At 9' - 4" in length, this space could also be used as a guest or kid's cabin, providing private accommodation for another couple or bunks for a couple of kids. Alternately it could become an office / project room. Actually it could be both... i.e. an office that can be converted into a guest cabin...!

Just forward of the galley / guest head is the saloon, also 9' - 4" in length. The concept here is to have a settee / couch on each side, with a low coffee table in between. Outboard of the settees are a pair of fully enclosed pilot berths. Just forward of the pilot berths / settees are a pair of side-board cabinets, with cupboards above and outboard - perfect for glassware or possibly a wet bar to starb'd.

The amidships cockpit is 9' - 4" in length. Arranged with a long settee / berth on each side, there is ample seating for everyone onboard. With a table on center that can be extended, it makes a good outdoor entertainment / dining area. It is also a functional cockpit, having a binnacle and wheel steering, with easy access to sheets and halyards. A canvas awning over the center cockpit area would be easy to arrange in order to provide shelter from rain and sun. Alternately, a hard dodger could be arranged for better shelter from the elements.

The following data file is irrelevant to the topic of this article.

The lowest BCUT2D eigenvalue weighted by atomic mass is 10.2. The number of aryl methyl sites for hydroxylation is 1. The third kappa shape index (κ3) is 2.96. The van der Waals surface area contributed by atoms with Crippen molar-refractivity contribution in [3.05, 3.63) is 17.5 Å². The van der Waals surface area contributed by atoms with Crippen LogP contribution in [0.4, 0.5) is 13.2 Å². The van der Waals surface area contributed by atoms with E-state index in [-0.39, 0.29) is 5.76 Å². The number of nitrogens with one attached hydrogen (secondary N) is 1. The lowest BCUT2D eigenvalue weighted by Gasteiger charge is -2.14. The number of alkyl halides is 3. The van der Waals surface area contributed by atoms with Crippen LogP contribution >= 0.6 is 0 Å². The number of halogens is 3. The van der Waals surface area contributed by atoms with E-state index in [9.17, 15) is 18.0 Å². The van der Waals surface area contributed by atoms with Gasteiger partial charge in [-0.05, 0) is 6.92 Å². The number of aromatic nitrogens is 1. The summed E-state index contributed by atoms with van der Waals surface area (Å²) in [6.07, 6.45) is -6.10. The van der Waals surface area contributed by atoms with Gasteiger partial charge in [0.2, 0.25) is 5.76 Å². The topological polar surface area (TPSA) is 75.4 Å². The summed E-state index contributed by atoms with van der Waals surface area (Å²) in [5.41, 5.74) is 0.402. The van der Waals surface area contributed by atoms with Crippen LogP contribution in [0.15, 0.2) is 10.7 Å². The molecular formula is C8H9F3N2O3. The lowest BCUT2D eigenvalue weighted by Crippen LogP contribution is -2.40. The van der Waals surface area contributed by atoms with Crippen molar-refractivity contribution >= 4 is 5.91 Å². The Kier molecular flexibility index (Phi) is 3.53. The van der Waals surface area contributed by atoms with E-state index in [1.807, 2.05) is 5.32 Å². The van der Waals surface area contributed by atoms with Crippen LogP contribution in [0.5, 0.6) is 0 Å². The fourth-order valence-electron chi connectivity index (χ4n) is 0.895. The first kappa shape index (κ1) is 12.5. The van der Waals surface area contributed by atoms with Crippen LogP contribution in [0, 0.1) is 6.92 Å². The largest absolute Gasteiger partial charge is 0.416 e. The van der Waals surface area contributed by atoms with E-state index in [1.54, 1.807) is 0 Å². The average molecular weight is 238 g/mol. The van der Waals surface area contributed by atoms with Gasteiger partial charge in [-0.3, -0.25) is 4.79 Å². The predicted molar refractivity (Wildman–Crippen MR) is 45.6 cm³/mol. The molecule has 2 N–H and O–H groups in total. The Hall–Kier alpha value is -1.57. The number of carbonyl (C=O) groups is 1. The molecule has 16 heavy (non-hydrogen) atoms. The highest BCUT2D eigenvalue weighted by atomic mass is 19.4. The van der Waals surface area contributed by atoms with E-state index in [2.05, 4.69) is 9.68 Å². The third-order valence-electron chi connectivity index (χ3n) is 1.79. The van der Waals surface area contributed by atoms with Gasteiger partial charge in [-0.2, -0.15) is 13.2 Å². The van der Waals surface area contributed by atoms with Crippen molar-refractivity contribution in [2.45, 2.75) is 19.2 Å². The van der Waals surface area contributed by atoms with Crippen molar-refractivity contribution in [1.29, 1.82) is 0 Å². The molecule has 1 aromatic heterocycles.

Below the cockpit seats on each side are a pair of rather enormous storage lockers for deck gear, fenders, spare line, dock lines, and the like. Outboard of the seat-backs is a side deck - a convenient place to step aboard, and a good place to keep sheets and other lines from invading the cockpit itself.

78' Schooner ODIN - Kasten Marine Design, Inc.
ODIN 78 - Click for Larger Image

Mechanical Space